There are many ways to copy a python list.
But first, let’s talk about what copying a list actually means.
Let’s take a look at this example
>>> a = [1, 2, 3, 4, 5] >>> b = a >>> a [1, 2, 3, 4, 5] >>> b [1, 2, 3, 4, 5]
In the example above, is b a copy of a?
The answer is actually No
b is in fact a, they both refer to the same python object.
Let’s check what happens to b when we modify a.
>>> a = 10 >>> b [10, 2, 3, 4, 5]
As you can see, changing the value of a also changes the value of b because they both refer to the same list object.
So what does copying a list mean?
Copying a python list means creating a new python object whose contents are identical.
The following figure shows what we want to achieve when we copy or clone a list.
In this article, we will discuss three different methods to copy a python list.
The first two methods can be used in python2 and python3 whereas the third one works for python3 only.
First: Copying by Slicing
The most common way (especially in python2) to copy a python list is to use slicing.
If you have been coding in python for a while, you probably came across some code that looks like this.
>>> b = a[:]
When you omit the start index and the end index from the slice, then your slice will start from the beginning of the list all the way to the end of the list.
And because slicing creates a new object, then the above code effectively copies or clones the whole list into another list.
Let’s go ahead and confirm this.
>>> a = [1, 2, 3, 7] >>> b = a[:] >>> b [1, 2, 3, 7] >>> id(a) 4440018888 >>> id(b) 4440454712
This code confirms two things:
1- the items of list b are the same as those of list a
2- a and b are different objects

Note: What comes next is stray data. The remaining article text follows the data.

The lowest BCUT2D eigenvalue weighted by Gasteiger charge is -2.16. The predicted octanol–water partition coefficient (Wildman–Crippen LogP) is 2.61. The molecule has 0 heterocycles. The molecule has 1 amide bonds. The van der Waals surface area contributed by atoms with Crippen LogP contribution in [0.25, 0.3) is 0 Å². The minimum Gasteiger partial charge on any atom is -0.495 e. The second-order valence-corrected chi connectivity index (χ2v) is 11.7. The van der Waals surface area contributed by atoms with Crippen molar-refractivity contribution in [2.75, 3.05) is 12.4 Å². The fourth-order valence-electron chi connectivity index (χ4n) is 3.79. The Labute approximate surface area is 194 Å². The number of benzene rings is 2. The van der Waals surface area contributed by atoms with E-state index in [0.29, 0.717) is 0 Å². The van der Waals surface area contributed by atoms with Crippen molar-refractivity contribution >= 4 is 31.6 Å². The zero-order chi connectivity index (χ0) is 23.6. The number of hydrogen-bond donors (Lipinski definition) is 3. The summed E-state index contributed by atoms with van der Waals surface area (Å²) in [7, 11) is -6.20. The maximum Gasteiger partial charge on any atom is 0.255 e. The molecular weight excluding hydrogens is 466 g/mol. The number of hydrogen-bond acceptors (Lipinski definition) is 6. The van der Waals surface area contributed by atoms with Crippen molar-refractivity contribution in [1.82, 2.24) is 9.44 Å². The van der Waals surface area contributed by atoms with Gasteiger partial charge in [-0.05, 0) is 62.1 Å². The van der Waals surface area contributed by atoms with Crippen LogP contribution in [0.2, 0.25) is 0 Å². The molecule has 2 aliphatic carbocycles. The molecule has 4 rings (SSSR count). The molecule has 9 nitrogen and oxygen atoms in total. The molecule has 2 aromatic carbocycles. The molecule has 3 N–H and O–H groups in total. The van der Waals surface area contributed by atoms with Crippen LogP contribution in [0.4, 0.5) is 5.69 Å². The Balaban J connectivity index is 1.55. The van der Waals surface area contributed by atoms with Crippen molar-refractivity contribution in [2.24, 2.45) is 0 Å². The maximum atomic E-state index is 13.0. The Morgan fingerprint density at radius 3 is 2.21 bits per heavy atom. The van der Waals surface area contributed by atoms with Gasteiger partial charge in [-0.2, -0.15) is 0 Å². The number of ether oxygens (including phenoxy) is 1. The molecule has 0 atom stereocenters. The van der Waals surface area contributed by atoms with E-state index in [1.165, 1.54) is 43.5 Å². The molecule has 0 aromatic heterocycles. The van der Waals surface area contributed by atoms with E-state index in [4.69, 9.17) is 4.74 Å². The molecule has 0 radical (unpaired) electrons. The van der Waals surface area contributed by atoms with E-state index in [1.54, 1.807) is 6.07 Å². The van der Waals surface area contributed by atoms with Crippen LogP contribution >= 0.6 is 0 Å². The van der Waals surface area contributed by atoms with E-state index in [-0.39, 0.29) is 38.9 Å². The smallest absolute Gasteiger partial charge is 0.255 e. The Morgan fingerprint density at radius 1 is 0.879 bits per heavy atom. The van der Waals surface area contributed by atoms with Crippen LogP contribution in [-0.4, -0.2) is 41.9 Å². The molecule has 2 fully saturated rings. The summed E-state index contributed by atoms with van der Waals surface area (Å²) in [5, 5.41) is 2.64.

But how do we know they are different?
One way is by observing that id(a) is different from id(b).
If you don’t know what the id() function does, it basically returns the address of a python object in the memory.
Needless to say, two variables will refer to the same object only if the id of these two variable are exactly the same. Otherwise, they refer to different objects.
You want to be more assured?
Let’s try to modify a and see if b remains unchanged.
If b is modified, then a and b refer to the same object.
If b remains unchanged, then a and b refer to two separate objects.
>>> a = [1, 2, 3, 7] >>> b = a[:] >>> b [1, 2, 3, 7] >>> a = -10 >>> a [-10, 2, 3, 7] >>> b [1, 2, 3, 7]
As you can see, after a was modified, b remains unchanged.
Awesome, we successfully copied a python list.
Second: Copying using list() function
Another way to create a copy of a list is to use the list() built-in function.
The list() function is used to create a list object from any iterable.
And most of the time in real code, this iterable is not a list.
For example, the following code creates a new list off of the items of a string.
>>> s = "hello" >>> l = list(s) >>> l ['h', 'e', 'l', 'l', 'o']
But since a list is an iterable itself, there is nothing that prevents you from creating a list from another list.
>>> a = [1, 2, 3, 4] >>> b = list(a) >>> b [1, 2, 3, 4] >>> id(a) 4354322312 >>> id(b) 4354377672
Even though this is not a common way to copy a list, it is still a valid one.
Third: Copying using the copy() Method
This is when Python3 comes to the rescue with a beautiful way to copy a list.
Python3 introduced a new method to lists called copy() and it does exactly what you think it does.
It copies a list into another list.
>>> a = [1, 2, 3, 4] >>> b = a.copy() >>> id(a) 4354356936 >>> id(b) 4354322312
The only downside is that it is not available in python2.
But if you are using python3, there is no debate this is the best, and most readable way to copy a list.
If you are using python2, you can copy a list by slicing or by using the list() function.
If you are using python3, use the list’s copy() method.
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